The Trump administration sanctions stopped short of banning US companies from buying Venezuelan oil, but because the proceeds of such sales will be put in a “blocked account,” PDVSA is likely to quickly stop shipping much crude to the United States, its top client.
“If the people in Venezuela want to continue to sell us oil, as long as the money goes into blocked accounts we will continue to take it, otherwise will we not be buying it,” Treasury Secretary Steven Mnuchin said at a White House briefing.
Oil at sea, already paid for, would continue its journey to the United States, he said. White House national security adviser John Bolton said at the briefing the measure would cost Mr Maduro $11 billion in lost export proceeds over the next year and block him from accessing PDVSA assets worth $7 billion.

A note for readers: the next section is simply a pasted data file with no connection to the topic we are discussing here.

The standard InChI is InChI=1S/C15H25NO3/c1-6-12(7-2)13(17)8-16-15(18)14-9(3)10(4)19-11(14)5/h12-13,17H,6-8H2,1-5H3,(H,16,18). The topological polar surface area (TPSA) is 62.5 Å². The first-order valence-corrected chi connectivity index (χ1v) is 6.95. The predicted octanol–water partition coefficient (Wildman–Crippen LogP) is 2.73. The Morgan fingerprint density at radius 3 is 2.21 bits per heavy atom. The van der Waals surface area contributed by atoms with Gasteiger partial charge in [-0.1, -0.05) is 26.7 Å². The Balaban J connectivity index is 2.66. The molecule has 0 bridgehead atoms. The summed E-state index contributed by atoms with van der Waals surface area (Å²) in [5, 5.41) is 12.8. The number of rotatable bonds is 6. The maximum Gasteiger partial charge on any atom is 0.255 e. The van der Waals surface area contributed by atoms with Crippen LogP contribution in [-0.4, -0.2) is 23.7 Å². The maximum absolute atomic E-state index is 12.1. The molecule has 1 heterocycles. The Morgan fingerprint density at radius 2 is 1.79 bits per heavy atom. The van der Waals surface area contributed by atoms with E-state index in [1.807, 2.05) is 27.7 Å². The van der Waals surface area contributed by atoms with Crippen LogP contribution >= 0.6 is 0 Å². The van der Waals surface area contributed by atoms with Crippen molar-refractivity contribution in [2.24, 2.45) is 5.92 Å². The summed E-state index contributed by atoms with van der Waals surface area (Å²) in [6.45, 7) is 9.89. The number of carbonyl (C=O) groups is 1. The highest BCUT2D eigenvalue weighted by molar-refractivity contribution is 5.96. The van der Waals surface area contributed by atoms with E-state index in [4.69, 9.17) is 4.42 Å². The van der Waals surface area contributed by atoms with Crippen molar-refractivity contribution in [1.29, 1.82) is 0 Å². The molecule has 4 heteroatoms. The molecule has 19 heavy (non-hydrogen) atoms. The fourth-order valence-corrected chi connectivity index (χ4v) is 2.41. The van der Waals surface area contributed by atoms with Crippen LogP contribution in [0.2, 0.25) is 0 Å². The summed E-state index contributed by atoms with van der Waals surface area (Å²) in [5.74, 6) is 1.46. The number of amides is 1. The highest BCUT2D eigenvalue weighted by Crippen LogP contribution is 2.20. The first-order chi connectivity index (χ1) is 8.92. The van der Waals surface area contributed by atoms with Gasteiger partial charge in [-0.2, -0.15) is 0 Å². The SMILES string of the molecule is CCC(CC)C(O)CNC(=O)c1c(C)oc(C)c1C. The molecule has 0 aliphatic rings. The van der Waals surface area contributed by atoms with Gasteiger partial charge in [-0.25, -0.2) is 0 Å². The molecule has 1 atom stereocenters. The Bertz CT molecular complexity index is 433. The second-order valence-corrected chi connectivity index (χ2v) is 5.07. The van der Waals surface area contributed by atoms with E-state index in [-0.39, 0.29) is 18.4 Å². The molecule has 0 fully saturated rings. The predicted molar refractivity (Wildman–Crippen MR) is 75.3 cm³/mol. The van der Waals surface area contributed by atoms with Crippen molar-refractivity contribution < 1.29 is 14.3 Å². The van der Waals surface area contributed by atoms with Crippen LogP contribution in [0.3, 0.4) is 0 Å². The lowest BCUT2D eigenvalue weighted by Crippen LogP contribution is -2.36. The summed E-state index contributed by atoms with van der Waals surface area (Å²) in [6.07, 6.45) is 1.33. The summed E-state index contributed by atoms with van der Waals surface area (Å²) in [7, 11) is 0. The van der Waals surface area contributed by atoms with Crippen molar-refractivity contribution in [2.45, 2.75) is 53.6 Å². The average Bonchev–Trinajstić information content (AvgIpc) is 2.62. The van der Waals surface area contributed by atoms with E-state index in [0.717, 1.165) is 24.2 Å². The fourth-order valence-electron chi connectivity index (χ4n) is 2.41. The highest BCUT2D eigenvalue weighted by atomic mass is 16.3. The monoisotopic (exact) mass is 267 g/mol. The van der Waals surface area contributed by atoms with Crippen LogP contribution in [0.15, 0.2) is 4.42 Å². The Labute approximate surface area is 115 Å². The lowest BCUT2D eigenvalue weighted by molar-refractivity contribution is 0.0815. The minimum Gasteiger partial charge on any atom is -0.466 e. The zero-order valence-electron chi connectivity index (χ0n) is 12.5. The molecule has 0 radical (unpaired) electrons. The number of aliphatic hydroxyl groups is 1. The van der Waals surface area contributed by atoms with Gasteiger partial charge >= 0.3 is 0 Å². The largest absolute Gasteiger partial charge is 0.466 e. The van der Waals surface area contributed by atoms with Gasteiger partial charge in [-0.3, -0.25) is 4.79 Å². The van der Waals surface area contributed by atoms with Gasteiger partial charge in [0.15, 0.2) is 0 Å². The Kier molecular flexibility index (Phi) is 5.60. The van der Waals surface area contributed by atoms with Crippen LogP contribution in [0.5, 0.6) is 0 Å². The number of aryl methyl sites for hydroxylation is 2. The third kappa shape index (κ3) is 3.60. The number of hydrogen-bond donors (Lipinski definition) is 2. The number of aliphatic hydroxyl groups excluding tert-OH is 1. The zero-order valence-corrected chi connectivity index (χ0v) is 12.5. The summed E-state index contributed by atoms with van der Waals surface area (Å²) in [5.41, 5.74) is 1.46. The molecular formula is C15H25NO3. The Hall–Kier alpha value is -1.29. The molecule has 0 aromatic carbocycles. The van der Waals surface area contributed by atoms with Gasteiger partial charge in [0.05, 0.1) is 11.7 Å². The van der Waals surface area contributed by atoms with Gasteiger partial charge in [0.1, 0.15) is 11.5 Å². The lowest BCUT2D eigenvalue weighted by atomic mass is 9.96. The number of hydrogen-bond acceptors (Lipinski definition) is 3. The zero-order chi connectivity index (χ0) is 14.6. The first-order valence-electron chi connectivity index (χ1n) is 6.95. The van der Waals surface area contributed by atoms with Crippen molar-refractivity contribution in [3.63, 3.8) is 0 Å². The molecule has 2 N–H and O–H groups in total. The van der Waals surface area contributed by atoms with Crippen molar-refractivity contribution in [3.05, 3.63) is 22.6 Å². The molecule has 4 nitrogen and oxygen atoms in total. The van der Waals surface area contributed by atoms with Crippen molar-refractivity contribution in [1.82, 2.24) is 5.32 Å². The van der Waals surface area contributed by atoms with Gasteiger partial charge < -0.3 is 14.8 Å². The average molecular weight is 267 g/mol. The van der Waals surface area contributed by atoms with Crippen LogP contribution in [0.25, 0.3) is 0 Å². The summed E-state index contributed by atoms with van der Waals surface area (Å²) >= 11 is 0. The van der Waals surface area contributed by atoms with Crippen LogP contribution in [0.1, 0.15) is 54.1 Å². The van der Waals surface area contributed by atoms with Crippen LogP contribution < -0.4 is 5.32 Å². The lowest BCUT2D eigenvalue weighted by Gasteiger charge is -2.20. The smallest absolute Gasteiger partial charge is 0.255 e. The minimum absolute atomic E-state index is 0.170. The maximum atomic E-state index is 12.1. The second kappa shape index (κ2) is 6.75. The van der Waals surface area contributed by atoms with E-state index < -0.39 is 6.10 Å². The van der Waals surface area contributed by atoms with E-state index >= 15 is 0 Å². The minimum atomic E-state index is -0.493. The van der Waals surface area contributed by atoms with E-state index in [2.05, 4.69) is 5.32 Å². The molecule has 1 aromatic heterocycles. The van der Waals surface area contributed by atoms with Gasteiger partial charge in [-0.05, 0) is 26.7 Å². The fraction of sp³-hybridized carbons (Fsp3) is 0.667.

While there are significant exceptions, such as rules that should allow Citgo to keep using Venezuelan crude in US refineries, the sanctions will likely cause some reordering of global oil flows as Venezuela seeks to sell elsewhere.
Gulf refineries that use Venezuela’s heavy crude will have to look for alternatives to replace supplies. Despite a sharp decline in oil exports due largely to mismanagement of the industry and the economic crisis Venezuela remains the fourth-biggest vendor of oil to the United States, supplying some 500,000 barrels per day.